Larger cryptos such as Bitcoin and Ethereum may cover a big part of your portfolio. Still, you should also leave a small part of it to other cryptocurrencies to increase your potential returns over the long term.

Consider Crypto ETFs

In addition to buying cryptocurrencies directly, there are alternative ways you can try to participate in the crypto market. One of them is through crypto exchange-traded funds (ETFs).

If you’re a passive investor, you should stick with cryptocurrency investments such as Bitcoin, Ethereum, and crypto index funds.

Single name blockchains and ventures, including the major ones, carry significant tail risk. And compared to the three investments mentioned above, single-name blockchains and projects, big or small, may have a tough time beating them on a risk-adjusted basis.

A multi-token fund following a market cap-weighted index is a good choice. It has a high chance of providing you returns.

So, you’re indirectly betting on the well-performing assets and selling the ones performing poorly, with the asset manager taking care of the investing and following the index on your behalf.

A market cap-weighted ETF also means it invests mainly in Bitcoin and Ethereum. Thus, typically making up 90% or more of the overall portfolio. Additionally, some crypto ETFs put money into public companies focusing on the crypto business instead of purchasing cryptocurrencies directly.

A separately managed account (SMA), usually provided by investment firms, is another option you can look into.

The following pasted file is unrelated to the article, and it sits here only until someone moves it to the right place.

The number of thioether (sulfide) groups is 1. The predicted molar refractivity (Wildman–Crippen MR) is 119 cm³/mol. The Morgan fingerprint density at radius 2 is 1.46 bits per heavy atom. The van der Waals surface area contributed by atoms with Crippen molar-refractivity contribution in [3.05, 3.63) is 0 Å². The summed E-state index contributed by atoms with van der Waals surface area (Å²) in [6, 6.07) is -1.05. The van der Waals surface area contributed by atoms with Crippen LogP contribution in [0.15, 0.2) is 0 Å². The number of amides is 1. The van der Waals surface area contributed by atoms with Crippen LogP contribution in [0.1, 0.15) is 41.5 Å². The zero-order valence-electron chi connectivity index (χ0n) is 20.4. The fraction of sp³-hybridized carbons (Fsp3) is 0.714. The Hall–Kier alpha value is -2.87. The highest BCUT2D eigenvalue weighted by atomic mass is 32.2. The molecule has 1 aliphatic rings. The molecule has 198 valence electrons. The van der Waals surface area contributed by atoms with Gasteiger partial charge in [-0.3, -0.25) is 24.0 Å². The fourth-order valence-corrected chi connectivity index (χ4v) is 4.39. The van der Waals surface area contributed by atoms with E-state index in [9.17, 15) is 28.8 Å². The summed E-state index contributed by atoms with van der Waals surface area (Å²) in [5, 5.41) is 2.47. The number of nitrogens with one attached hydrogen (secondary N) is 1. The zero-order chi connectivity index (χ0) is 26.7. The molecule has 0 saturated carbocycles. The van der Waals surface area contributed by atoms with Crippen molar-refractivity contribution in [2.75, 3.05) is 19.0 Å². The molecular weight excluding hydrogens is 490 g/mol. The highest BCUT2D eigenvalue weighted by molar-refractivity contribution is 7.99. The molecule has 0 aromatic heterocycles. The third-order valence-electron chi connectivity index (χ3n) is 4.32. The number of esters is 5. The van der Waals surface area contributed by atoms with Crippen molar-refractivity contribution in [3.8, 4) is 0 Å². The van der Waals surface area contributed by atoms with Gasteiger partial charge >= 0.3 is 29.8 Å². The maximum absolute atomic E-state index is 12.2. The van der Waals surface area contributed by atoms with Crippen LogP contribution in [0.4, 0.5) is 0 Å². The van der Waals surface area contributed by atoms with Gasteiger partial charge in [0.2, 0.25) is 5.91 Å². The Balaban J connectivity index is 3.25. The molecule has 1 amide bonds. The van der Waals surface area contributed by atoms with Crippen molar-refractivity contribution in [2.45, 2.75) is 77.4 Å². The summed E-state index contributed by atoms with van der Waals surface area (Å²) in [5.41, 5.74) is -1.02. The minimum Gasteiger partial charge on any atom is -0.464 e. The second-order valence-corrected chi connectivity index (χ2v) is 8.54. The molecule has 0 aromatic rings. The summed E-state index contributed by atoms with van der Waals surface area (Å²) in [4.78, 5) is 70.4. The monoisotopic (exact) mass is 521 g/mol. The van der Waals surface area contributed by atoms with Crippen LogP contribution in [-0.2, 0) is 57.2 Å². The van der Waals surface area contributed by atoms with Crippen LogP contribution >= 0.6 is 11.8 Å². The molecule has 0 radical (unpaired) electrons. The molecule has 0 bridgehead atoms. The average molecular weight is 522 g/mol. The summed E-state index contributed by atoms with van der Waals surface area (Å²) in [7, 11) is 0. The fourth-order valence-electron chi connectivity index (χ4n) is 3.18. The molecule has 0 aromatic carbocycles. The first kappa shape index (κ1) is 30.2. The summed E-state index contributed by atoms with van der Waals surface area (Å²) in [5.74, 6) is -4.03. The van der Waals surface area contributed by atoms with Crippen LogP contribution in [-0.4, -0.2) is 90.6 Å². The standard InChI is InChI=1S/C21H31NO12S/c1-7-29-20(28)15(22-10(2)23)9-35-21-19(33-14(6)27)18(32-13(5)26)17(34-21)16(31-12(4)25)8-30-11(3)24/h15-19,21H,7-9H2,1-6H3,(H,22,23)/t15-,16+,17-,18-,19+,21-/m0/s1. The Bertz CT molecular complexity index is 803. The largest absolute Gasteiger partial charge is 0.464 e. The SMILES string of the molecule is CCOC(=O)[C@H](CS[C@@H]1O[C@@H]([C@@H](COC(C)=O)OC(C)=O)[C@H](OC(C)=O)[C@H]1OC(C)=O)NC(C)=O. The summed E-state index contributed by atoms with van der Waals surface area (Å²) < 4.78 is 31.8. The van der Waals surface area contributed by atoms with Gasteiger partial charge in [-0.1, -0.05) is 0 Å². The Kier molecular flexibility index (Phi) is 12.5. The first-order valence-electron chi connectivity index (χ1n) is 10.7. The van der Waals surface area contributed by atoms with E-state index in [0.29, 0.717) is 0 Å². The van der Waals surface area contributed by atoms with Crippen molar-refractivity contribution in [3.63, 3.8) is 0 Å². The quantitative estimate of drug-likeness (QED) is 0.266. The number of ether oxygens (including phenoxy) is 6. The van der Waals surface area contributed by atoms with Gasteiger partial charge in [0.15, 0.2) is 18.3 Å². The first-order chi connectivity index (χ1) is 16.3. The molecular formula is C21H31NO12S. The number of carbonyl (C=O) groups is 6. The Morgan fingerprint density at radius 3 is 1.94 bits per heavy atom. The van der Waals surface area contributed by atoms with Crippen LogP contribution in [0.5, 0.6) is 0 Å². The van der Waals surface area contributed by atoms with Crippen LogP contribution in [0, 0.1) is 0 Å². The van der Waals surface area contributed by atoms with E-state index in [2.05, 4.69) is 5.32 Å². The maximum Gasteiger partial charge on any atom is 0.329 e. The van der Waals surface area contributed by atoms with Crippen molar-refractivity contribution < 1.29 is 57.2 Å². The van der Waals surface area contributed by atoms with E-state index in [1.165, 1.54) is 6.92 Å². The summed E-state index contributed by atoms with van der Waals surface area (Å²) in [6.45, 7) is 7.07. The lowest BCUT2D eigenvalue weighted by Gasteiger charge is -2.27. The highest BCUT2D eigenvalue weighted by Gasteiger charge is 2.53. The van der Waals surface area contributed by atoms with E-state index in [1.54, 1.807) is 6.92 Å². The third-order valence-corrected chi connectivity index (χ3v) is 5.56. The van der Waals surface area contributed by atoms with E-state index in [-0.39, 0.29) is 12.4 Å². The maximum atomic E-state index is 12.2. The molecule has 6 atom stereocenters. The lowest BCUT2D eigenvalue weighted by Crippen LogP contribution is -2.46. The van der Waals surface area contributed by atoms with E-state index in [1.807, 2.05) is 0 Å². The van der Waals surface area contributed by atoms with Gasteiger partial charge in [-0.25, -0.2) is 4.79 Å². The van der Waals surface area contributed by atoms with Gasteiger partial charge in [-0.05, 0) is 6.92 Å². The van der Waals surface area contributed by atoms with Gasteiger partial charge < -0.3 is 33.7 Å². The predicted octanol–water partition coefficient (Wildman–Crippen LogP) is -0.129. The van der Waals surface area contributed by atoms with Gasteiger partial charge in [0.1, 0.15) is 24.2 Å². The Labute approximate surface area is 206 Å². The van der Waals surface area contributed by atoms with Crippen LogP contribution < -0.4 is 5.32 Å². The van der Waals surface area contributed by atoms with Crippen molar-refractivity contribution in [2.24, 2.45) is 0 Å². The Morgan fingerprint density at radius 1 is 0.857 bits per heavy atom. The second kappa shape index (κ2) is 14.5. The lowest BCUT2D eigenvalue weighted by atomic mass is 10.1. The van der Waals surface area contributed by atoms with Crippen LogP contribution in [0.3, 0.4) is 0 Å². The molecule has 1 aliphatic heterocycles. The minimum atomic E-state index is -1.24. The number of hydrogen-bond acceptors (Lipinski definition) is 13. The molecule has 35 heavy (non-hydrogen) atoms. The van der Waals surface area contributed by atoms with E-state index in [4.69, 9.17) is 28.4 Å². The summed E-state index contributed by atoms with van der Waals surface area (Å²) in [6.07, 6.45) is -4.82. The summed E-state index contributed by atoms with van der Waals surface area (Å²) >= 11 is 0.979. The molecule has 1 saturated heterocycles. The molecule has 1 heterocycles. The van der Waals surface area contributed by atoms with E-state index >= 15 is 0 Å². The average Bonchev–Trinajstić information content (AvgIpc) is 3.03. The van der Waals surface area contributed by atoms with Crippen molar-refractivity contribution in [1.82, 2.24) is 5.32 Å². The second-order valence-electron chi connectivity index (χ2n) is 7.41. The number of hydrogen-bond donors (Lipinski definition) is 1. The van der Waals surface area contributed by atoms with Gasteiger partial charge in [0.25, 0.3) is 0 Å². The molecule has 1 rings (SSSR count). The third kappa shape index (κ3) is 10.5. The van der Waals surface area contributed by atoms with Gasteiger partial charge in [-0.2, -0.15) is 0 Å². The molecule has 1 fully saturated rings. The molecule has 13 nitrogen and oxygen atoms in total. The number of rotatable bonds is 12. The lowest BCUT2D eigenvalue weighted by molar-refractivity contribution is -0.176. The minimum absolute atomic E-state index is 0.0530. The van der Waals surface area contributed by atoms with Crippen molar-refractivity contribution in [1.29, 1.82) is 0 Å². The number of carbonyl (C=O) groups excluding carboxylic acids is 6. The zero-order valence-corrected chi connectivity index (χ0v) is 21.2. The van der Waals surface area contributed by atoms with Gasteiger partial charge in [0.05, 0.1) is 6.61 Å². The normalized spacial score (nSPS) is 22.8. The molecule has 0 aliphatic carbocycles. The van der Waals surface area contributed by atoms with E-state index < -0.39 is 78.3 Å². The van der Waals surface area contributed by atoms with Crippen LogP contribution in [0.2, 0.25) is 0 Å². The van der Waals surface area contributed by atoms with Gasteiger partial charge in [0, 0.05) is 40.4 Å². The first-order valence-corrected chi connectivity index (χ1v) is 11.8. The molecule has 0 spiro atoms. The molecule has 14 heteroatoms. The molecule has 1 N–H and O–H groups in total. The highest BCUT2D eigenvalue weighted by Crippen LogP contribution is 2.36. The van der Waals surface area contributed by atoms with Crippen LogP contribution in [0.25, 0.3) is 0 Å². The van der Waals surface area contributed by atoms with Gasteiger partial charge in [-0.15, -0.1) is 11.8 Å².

SMAs are similar to mutual funds; only they are tailored portfolios that can hold up to two dozen cryptos. The account is managed according to your terms, with a high level of customization in how it rebalances and harvests tax loss that is not exactly possible with funds.

However, SMAs are not as financially accessible as ETFs or mutual funds. SMAs require an investment of tens of thousands of dollars, making them more targeted toward high-net-worth investors.

Crypto Portfolio Management

Focusing on the long term is the most crucial factor in managing a crypto portfolio.

Cryptocurrencies are still relatively new and highly volatile types of assets. Therefore it’s better to think about the money you could make over the years and decades rather than weeks or months.

A crypto portfolio investing for about four years or longer is usually in profit. Keep in mind that you’re investing in new technology and not trying your luck on a get-rich-quick scheme.

Financial professionals suggest that investors use dollar-cost average, so they can remain objective and avoid any kind of emotional investing.

Instead of regularly checking your portfolio and choosing what you believe is the perfect time to enter the market, it would be better to manage your crypto portfolio in a way similar to a stock portfolio.

By that, we mean reviewing your positions periodically and rebalancing based on your growing perspective on the market. Otherwise, your cryptocurrency mix may take up too much space in your portfolio, causing your overall risk to increase further.

Moreover, if you’re not an active investor, you should have a stable percentage allocation to cryptocurrencies and readjust your portfolio to your preferred allocation every month or quarter.